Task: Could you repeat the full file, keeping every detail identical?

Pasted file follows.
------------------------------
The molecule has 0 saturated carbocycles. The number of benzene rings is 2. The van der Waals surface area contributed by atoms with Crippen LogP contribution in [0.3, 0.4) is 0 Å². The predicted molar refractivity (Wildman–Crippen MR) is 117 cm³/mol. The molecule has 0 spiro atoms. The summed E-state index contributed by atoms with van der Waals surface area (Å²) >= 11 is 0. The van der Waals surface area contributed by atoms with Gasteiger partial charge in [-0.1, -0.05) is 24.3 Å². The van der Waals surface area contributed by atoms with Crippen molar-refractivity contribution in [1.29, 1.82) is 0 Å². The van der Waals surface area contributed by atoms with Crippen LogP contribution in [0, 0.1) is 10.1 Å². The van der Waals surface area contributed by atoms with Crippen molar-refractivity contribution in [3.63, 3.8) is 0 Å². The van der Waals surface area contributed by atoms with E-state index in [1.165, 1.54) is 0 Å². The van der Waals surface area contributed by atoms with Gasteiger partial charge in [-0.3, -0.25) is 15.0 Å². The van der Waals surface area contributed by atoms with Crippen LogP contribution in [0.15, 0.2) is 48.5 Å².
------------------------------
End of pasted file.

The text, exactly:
The molecule has 0 saturated carbocycles. The number of benzene rings is 2. The van der Waals surface area contributed by atoms with Crippen LogP contribution in [0.3, 0.4) is 0 Å². The predicted molar refractivity (Wildman–Crippen MR) is 117 cm³/mol. The molecule has 0 spiro atoms. The summed E-state index contributed by atoms with van der Waals surface area (Å²) >= 11 is 0. The van der Waals surface area contributed by atoms with Gasteiger partial charge in [-0.1, -0.05) is 24.3 Å². The van der Waals surface area contributed by atoms with Crippen molar-refractivity contribution in [1.29, 1.82) is 0 Å². The van der Waals surface area contributed by atoms with Crippen LogP contribution in [0, 0.1) is 10.1 Å². The van der Waals surface area contributed by atoms with Crippen molar-refractivity contribution in [3.63, 3.8) is 0 Å². The van der Waals surface area contributed by atoms with E-state index in [1.165, 1.54) is 0 Å². The van der Waals surface area contributed by atoms with Gasteiger partial charge in [-0.3, -0.25) is 15.0 Å². The van der Waals surface area contributed by atoms with Crippen LogP contribution in [0.15, 0.2) is 48.5 Å².